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Live like a hermit

Zhang Dehua insists on living in his old cavern, which he says is warm in winter and cool in summer. Photos by Erik Nilsson/China Daily

Publication Date : 16-10-2012


While China has seen an exodus of people moving to the cities, Zhang Dehua prefers living in a cave in Datong.

The caves that pock the mountains of Shanxi province's Datong were inhabited for millennia until they were cleared out half a century ago - except for one person.

Zhang Dehua is Datong's last cave dweller.

The 79-year-old was the only resident who didn't move out of his grotto in Donggetuopu village when the government built a road and new houses for locals in 1952.

"I like my cave home," Zhang says.

"It's warm in winter and cool in summer. I don't have a family. So, when everyone left, I stayed."

He believes his ancestors have inhabited his cavern for five centuries. His parents told him his great-great-great grandfather expanded it to include the secret chamber.

Zhang's family hid in the concealed room behind a false wall when invading Japanese troops plundered homes in the village.

"We would hole up behind the wall for a few hours and come out after they were gone," he recalls.

"They never found us in our secret chamber. Most people here also had hidden rooms in their caves and would seemingly vanish when the Japanese came. The place appeared deserted to them."

Zhang largely lived off the land, growing potatoes and corn in the loess. He has no teeth and a wardrobe of a single Mao suit.

The farmer married, but his wife passed away long ago, he says.

"I just stayed here, alone," Zhang says.

"I have no hobbies."

But about four years ago, taxi driver Zhang Zhao chanced upon Zhang Dehua's cave and soon after began bringing tourists to meet the old man.

"All I do is show visitors my cave," Zhang Dehua says.

"I also grow sunflowers to give guests seeds - nothing more."

His cave's walls are plastered with photos of foreign guests, Mao posters and newspaper clippings about him. He's especially proud of the New York Times' story taped to his living room wall.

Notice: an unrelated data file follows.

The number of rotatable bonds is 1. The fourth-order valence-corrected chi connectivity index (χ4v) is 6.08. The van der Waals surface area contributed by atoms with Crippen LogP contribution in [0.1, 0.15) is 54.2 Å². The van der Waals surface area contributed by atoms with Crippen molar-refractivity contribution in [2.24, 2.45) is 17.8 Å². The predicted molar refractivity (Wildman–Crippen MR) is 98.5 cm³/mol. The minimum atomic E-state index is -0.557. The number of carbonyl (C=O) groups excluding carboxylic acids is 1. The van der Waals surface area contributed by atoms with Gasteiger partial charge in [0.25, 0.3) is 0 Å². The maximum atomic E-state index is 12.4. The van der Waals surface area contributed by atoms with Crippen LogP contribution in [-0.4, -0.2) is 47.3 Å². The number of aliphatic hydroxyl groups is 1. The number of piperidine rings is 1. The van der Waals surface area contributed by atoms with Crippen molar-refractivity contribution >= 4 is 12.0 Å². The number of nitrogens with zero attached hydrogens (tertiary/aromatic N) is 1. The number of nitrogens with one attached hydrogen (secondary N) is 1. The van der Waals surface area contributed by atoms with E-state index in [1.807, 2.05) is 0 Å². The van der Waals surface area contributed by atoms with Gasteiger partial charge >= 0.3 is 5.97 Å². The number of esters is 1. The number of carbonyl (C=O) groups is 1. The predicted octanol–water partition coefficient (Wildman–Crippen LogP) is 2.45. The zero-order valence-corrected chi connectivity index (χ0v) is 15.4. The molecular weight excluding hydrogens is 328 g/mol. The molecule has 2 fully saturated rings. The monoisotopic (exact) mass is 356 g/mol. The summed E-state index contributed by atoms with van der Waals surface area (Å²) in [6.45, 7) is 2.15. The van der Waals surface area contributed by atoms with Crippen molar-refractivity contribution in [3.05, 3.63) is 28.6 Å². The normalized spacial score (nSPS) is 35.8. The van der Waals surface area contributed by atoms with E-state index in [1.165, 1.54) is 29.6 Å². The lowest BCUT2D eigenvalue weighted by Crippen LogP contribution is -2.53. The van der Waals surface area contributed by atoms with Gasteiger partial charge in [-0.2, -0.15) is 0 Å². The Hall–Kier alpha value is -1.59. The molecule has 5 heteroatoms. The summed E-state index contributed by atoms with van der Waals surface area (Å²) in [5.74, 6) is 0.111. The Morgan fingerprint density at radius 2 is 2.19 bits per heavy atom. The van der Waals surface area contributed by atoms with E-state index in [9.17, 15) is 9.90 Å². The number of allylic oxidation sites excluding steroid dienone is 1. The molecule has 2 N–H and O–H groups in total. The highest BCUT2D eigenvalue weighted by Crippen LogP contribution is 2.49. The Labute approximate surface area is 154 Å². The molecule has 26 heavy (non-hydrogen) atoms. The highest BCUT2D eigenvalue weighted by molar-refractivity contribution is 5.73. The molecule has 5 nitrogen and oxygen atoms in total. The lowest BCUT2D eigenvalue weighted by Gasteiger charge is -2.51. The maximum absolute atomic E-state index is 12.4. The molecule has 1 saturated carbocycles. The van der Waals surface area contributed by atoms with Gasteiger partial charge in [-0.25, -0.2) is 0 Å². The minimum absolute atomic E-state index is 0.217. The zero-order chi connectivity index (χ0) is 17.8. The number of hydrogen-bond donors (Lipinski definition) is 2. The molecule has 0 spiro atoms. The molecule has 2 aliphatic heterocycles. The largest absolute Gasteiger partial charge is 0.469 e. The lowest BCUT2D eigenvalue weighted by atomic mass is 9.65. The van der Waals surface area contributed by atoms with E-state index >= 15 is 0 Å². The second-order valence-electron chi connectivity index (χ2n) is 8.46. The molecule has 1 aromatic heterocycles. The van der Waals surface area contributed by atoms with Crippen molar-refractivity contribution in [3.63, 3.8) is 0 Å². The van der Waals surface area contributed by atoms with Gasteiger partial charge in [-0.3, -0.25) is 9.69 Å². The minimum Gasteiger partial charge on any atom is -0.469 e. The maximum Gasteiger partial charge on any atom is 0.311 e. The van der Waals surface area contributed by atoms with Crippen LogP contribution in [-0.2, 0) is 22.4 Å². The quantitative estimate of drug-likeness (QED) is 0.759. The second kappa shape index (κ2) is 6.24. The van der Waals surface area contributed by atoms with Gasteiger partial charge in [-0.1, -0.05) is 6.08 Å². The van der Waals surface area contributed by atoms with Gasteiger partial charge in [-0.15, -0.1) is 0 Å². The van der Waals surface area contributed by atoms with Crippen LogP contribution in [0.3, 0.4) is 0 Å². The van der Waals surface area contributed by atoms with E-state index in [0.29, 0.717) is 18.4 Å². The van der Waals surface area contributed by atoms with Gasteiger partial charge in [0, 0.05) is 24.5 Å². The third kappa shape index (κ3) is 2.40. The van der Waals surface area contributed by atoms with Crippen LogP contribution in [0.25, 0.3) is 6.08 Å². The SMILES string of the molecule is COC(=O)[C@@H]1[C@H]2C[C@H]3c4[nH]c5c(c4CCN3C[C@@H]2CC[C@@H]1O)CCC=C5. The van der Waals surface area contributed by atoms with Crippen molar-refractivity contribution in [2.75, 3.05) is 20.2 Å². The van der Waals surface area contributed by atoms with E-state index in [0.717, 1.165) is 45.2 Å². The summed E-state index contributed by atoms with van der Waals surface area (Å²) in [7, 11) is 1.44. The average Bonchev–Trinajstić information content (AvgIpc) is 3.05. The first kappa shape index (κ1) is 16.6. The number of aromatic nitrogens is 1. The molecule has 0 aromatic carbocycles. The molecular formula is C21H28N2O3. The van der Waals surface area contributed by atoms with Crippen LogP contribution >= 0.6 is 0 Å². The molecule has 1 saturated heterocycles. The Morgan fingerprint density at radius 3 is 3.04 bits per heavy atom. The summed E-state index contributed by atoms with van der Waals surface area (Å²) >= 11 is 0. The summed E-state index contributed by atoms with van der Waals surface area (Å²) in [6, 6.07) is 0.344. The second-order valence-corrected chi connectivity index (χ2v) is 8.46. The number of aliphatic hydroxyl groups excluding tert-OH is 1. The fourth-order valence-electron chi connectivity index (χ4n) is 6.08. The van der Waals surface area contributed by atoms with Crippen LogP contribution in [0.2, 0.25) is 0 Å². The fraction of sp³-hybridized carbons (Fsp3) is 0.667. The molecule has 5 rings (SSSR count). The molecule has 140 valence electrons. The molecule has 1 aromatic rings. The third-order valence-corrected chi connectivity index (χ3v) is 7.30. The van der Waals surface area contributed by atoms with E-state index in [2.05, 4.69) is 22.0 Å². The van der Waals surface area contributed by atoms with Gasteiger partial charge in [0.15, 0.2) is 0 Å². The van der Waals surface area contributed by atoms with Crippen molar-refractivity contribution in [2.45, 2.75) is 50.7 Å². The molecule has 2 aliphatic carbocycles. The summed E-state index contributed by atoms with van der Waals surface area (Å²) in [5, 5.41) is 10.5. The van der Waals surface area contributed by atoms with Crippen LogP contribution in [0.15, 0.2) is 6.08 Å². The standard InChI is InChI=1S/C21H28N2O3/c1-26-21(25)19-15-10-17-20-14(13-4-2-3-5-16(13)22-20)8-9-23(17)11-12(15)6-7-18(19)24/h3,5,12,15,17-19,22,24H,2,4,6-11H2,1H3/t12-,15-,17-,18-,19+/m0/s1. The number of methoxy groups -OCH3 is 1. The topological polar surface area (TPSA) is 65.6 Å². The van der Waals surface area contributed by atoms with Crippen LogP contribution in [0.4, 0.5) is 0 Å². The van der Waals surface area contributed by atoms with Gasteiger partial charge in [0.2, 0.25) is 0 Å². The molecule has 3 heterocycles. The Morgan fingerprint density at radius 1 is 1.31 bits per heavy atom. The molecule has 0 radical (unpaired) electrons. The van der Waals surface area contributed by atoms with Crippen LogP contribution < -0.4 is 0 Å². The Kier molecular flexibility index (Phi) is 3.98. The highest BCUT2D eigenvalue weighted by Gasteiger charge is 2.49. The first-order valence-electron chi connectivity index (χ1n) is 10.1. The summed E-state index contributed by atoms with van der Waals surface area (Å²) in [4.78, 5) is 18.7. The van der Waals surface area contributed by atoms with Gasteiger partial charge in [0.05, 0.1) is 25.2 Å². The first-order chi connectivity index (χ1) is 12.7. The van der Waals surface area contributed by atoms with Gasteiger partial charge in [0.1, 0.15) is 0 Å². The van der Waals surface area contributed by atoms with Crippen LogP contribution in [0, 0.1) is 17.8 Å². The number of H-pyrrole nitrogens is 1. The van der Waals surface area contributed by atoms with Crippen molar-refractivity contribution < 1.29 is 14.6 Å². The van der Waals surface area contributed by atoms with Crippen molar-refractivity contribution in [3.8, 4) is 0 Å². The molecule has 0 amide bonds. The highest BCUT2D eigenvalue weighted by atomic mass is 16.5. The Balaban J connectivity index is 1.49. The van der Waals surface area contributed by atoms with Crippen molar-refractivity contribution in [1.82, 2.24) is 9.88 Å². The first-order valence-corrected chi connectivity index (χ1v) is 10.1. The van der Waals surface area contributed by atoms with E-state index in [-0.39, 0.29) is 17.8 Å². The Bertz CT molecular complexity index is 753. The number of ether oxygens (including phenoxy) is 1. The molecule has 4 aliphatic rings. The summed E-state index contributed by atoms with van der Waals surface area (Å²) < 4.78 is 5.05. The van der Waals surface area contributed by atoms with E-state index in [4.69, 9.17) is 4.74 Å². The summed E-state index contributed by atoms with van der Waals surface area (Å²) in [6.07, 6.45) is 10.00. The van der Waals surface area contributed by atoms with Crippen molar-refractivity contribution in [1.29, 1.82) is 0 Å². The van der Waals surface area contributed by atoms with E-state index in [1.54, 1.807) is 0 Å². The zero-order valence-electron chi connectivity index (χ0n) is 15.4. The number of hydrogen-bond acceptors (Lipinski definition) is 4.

"I don't know how many people come to see me," Zhang Dehua says. "But it's a lot. It has been good for me. Otherwise, I'd be totally alone, doing nothing."

A few feral cats and small dogs keep him company when he doesn't have guests.

There are few furnishings aside from an earthen kang (a traditional bed) and a bench.

Smaller caves next to his house serve as storage for food and firewood.

Zhang Dehua hikes to the bottom of the mountain every day to get water from a nearby river.

"I'm in better shape than old people in the city because I get so much exercise," Zhang Dehua says, smiling.

Zhang Zhao says: "We always wonder why old people are so happy and healthy. Zhang Dehua shows us. It's because they don't have grand aspirations. If their bellies are full, they're satisfied."

Zhang Zhao included Zhang Dehua in the Team China Datong Respect programme he started with 21 other drivers. In addition to offering Datong's senior citizens free rides, the drivers provide Zhang Dehua and another elderly man without children cash for everyday items, such as medicine, electricity, TV, cigarettes and food. Zhang Zhao brought electricity to Zhang Dehua's cave a few years ago, via wires stapled to posts.

"Every family has an elderly person," Zhang Zhao says.

"So, we should respect the elderly."

Zhang's cave is a few kilometres from the Yungang Grottoes, which have long lured outsiders to Datong. Yungang's coves are populated with thousands of Buddhist sculptures whittled in the rock in the Northern Wei Dynasty (AD 386-534).

Now, a growing number of travellers are stopping by Zhang Dehua's cavern along the way, to visit Datong's last living cave occupant and engage another dimension of Shanxi's grotto legacy.


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